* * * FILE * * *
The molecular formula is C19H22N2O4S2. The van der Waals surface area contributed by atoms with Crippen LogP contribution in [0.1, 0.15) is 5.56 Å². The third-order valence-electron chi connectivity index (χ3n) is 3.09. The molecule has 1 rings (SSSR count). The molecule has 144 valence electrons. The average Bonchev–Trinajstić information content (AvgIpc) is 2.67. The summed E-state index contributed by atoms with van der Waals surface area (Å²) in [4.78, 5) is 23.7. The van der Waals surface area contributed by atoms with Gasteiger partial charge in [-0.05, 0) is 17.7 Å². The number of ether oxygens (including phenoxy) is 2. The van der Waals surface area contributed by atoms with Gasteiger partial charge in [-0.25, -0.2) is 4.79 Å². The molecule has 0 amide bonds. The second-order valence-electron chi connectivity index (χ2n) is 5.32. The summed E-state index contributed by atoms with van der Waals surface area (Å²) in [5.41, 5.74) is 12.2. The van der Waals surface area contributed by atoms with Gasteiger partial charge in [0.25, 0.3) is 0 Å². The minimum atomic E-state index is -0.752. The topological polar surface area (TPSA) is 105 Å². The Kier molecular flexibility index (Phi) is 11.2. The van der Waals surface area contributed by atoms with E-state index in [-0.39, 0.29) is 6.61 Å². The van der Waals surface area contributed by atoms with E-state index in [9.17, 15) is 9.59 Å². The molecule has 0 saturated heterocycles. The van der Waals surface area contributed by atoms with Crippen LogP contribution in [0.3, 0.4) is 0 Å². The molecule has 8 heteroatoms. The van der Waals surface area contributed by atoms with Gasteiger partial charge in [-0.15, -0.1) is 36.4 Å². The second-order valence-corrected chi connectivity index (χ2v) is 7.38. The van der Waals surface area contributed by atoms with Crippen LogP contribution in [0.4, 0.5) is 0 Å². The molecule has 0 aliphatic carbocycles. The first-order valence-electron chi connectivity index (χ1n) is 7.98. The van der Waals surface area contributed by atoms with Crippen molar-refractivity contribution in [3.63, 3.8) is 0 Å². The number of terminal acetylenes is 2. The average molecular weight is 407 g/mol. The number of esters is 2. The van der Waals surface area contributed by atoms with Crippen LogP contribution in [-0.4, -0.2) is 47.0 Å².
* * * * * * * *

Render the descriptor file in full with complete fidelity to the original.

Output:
The molecular formula is C19H22N2O4S2. The van der Waals surface area contributed by atoms with Crippen LogP contribution in [0.1, 0.15) is 5.56 Å². The third-order valence-electron chi connectivity index (χ3n) is 3.09. The molecule has 1 rings (SSSR count). The molecule has 144 valence electrons. The average Bonchev–Trinajstić information content (AvgIpc) is 2.67. The summed E-state index contributed by atoms with van der Waals surface area (Å²) in [4.78, 5) is 23.7. The van der Waals surface area contributed by atoms with Gasteiger partial charge in [-0.05, 0) is 17.7 Å². The number of ether oxygens (including phenoxy) is 2. The van der Waals surface area contributed by atoms with Gasteiger partial charge in [-0.25, -0.2) is 4.79 Å². The molecule has 0 amide bonds. The second-order valence-electron chi connectivity index (χ2n) is 5.32. The summed E-state index contributed by atoms with van der Waals surface area (Å²) in [5.41, 5.74) is 12.2. The van der Waals surface area contributed by atoms with Gasteiger partial charge in [0.25, 0.3) is 0 Å². The minimum atomic E-state index is -0.752. The topological polar surface area (TPSA) is 105 Å². The Kier molecular flexibility index (Phi) is 11.2. The van der Waals surface area contributed by atoms with E-state index in [-0.39, 0.29) is 6.61 Å². The van der Waals surface area contributed by atoms with E-state index in [9.17, 15) is 9.59 Å². The molecule has 0 saturated heterocycles. The van der Waals surface area contributed by atoms with Crippen LogP contribution in [0.3, 0.4) is 0 Å². The molecule has 8 heteroatoms. The van der Waals surface area contributed by atoms with Gasteiger partial charge in [-0.15, -0.1) is 36.4 Å². The second-order valence-corrected chi connectivity index (χ2v) is 7.38. The van der Waals surface area contributed by atoms with Crippen LogP contribution in [0.4, 0.5) is 0 Å². The molecule has 0 aliphatic carbocycles. The first-order valence-electron chi connectivity index (χ1n) is 7.98. The van der Waals surface area contributed by atoms with Crippen molar-refractivity contribution in [3.63, 3.8) is 0 Å². The number of terminal acetylenes is 2. The average molecular weight is 407 g/mol. The number of esters is 2. The van der Waals surface area contributed by atoms with Crippen LogP contribution in [-0.4, -0.2) is 47.0 Å².